bomber17 wrote: For the future though, you'll probably want to put all those investments in a holding company as a shareholder loan.
Deal Fanatic
Feb 4, 2015
6110 posts
2572 upvotes
Canada, Eh!!
Firebot wrote: Congrats. You are in a bit of a dilemma as your gains are obviously quite big where it will be scrutinized, but will be up to the CRA to determine whether your trading is considered income. Your trading behaviour does not warrant it I don't think you have anything to worry about.

You should likely be fine to report your gains as capital gains, but do be prepared for an audit to show your trading. I think it will be obvious that you were just fortunate versus doing this as a job and income.

The thing is you really can't avoid taxes, there is no magic legal loophole like you have in the US (see 1031 exchange equivalent), as you mentioned your gains are already going to be realized. You can sell stocks you may have for a loss to realize a capital loss to soften the blow. You can only defer the taxes, which you can do by maxing out your RRSP. If your TFSA is not maxed out, you should move everything you can there for future gains to not be taxed.

RRSP is definitely your best tax deferral strategy to not have to pay taxes on it this year, and you can always withdraw from it at a later time should you need at time when your income and capital gains won't be so big. You are in a great position to be.
Thought stocks were exempt, i.e. no tax deferral??
.......
July 13, 2017 to October 25, 2018: BOC raised rates 5 times and MCAP raised its prime rate next day each time.

2020: BOC dropped rates 3 times and MCAP waited and waited to drop its prime rate to include all 3 drops.
Deal Addict
Aug 12, 2004
4458 posts
2111 upvotes
Calgary
georvu wrote: Thought stocks were exempt, i.e. no tax deferral??
You are correct, I was checking on the capital gains rules and didn't notice that it only applies to real estate (there's a loophole, just not for stocks).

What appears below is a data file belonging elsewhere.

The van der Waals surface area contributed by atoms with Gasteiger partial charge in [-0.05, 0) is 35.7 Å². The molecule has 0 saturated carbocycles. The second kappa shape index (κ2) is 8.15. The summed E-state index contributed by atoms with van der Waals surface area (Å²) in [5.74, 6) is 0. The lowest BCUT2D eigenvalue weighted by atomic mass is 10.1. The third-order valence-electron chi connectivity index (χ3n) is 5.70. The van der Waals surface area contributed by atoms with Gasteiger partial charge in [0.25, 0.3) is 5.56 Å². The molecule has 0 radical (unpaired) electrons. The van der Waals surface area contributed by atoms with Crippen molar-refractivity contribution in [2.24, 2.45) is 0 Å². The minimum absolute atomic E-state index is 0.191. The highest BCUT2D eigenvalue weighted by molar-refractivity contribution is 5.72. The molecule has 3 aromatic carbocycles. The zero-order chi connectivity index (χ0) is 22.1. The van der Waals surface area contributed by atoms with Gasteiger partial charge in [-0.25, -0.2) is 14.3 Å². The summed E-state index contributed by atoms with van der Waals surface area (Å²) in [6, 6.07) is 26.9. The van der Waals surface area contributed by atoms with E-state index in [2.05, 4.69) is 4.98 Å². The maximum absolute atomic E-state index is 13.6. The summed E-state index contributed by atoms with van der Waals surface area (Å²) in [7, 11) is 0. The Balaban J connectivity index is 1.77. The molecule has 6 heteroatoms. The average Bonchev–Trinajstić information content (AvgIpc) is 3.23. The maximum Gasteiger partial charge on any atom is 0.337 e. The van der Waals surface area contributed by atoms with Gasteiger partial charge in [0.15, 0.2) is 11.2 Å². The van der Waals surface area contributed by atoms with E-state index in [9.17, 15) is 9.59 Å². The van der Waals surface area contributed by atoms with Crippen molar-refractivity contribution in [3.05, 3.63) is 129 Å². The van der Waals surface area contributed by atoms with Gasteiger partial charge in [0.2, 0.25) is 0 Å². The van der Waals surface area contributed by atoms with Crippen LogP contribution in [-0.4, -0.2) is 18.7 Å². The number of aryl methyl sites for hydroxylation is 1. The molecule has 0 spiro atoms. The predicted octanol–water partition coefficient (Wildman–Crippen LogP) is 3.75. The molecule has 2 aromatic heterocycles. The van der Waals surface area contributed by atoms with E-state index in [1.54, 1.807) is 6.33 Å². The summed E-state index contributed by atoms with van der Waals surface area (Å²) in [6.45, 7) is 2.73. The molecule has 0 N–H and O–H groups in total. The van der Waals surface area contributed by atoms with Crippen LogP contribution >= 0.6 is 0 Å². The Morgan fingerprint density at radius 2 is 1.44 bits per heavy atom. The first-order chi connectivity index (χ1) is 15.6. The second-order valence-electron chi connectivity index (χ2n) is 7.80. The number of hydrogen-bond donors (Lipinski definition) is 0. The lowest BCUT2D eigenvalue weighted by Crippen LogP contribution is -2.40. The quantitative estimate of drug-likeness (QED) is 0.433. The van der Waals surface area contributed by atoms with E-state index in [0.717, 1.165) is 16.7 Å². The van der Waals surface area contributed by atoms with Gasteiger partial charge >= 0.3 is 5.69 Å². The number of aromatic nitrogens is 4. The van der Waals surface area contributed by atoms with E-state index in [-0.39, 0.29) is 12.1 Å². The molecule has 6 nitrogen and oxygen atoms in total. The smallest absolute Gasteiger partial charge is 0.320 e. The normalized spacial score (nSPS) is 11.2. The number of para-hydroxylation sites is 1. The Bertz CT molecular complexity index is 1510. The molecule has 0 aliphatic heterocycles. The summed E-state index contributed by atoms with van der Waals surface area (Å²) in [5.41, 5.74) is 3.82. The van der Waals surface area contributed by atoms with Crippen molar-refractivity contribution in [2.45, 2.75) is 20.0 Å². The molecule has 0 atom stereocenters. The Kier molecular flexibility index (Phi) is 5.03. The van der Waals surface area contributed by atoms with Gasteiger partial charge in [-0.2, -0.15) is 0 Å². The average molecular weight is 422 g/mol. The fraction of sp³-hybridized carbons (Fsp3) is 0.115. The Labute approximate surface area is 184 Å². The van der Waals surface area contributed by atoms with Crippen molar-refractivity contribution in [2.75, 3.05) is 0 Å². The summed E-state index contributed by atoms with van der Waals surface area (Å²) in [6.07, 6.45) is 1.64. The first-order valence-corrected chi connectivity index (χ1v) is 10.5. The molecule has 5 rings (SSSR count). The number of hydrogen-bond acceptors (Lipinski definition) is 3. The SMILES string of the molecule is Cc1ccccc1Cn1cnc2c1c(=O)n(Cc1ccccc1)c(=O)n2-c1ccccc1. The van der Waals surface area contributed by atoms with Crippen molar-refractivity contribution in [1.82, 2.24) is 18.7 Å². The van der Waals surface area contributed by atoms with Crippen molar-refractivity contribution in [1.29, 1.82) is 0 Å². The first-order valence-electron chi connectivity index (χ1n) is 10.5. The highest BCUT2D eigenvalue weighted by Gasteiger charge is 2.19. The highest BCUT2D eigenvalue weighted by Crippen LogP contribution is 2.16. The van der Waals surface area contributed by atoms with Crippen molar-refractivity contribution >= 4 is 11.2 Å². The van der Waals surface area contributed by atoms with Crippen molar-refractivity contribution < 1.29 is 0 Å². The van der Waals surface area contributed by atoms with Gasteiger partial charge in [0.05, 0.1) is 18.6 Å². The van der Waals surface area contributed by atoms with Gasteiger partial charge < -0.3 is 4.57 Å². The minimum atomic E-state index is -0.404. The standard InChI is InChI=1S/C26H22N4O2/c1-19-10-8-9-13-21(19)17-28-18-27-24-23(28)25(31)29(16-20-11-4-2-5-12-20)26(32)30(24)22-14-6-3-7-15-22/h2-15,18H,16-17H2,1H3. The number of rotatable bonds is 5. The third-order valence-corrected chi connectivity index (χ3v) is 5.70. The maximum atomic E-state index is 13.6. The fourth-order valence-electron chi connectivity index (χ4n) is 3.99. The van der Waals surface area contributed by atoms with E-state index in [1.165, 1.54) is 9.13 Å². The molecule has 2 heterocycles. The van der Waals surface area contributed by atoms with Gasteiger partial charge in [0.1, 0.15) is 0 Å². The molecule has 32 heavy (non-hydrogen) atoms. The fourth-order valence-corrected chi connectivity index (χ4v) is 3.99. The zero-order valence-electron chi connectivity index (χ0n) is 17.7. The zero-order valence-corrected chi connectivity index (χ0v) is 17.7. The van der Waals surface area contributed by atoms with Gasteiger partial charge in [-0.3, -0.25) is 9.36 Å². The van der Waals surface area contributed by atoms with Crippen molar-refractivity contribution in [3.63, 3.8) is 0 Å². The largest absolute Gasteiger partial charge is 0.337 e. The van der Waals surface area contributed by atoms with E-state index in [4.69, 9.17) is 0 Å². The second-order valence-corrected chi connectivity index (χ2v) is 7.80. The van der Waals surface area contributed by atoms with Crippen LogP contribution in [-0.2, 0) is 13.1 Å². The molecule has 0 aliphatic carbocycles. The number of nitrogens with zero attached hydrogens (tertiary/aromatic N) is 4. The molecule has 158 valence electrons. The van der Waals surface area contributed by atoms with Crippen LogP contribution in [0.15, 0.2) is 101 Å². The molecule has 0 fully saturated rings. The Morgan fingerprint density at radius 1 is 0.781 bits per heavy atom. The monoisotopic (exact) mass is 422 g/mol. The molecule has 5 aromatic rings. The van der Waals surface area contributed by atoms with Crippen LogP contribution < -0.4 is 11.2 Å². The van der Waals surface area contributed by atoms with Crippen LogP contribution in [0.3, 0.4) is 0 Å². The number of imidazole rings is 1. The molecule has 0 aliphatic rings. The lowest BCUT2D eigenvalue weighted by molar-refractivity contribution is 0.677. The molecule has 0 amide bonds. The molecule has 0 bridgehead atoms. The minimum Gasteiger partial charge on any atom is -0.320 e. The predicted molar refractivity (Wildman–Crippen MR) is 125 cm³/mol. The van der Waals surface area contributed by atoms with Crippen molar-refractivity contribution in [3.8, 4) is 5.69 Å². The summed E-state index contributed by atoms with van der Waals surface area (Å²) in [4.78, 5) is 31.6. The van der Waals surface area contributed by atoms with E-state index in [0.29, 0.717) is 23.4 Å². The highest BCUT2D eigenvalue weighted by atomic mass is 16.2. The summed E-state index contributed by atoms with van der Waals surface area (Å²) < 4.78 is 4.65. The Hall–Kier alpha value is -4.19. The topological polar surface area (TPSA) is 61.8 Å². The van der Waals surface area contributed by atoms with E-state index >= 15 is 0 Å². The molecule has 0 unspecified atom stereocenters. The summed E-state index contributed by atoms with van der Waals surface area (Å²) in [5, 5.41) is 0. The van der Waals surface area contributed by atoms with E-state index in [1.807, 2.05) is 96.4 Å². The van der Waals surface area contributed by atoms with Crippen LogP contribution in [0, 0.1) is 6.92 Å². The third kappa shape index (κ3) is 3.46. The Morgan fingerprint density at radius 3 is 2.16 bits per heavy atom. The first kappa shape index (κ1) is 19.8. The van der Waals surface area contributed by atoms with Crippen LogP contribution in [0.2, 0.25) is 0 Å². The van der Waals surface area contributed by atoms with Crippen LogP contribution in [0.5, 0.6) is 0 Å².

[OP]
Newbie
Aug 18, 2020
2 posts
1 upvote
yvrbanker wrote: 1. Stop trolling.
Sorry you think I'm trolling. Screenshot of unrealized gains as of now. This is all in USD.

To the others - thanks for the responses. I guess I'll have no choice but to plan for the worst case scenario (i.e. CRA may perceive this as business income, and tax 100% of the gains at my marginal tax rate, already at the highest bracket...).

Those who've been in this situation before...would you recommend cold calling or reaching out to "wealth" advisors from the big banks? I feel this would be like me having a huge "TARGET" above my head, and I'll only have vultures circling around me.
Deal Fanatic
Feb 4, 2015
6110 posts
2572 upvotes
Canada, Eh!!
notajoke wrote: Sorry you think I'm trolling. Screenshot of unrealized gains as of now. This is all in USD.

To the others - thanks for the responses. I guess I'll have no choice but to plan for the worst case scenario (i.e. CRA may perceive this as business income, and tax 100% of the gains at my marginal tax rate, already at the highest bracket...).

Those who've been in this situation before...would you recommend cold calling or reaching out to "wealth" advisors from the big banks? I feel this would be like me having a huge "TARGET" above my head, and I'll only have vultures circling around me.
You have time before next year.

Email some financial sites/bloggers.

Talk to folks who already have wealth advisors and see if they recommend any.

Maybe some folks can suggest a tax person?

There are firms that cater towards high wealth folks [entertainer, sports, business, etc.]. See if they can meet for hour or so. Do suggest even have to pay [under 1k].
.......
July 13, 2017 to October 25, 2018: BOC raised rates 5 times and MCAP raised its prime rate next day each time.

2020: BOC dropped rates 3 times and MCAP waited and waited to drop its prime rate to include all 3 drops.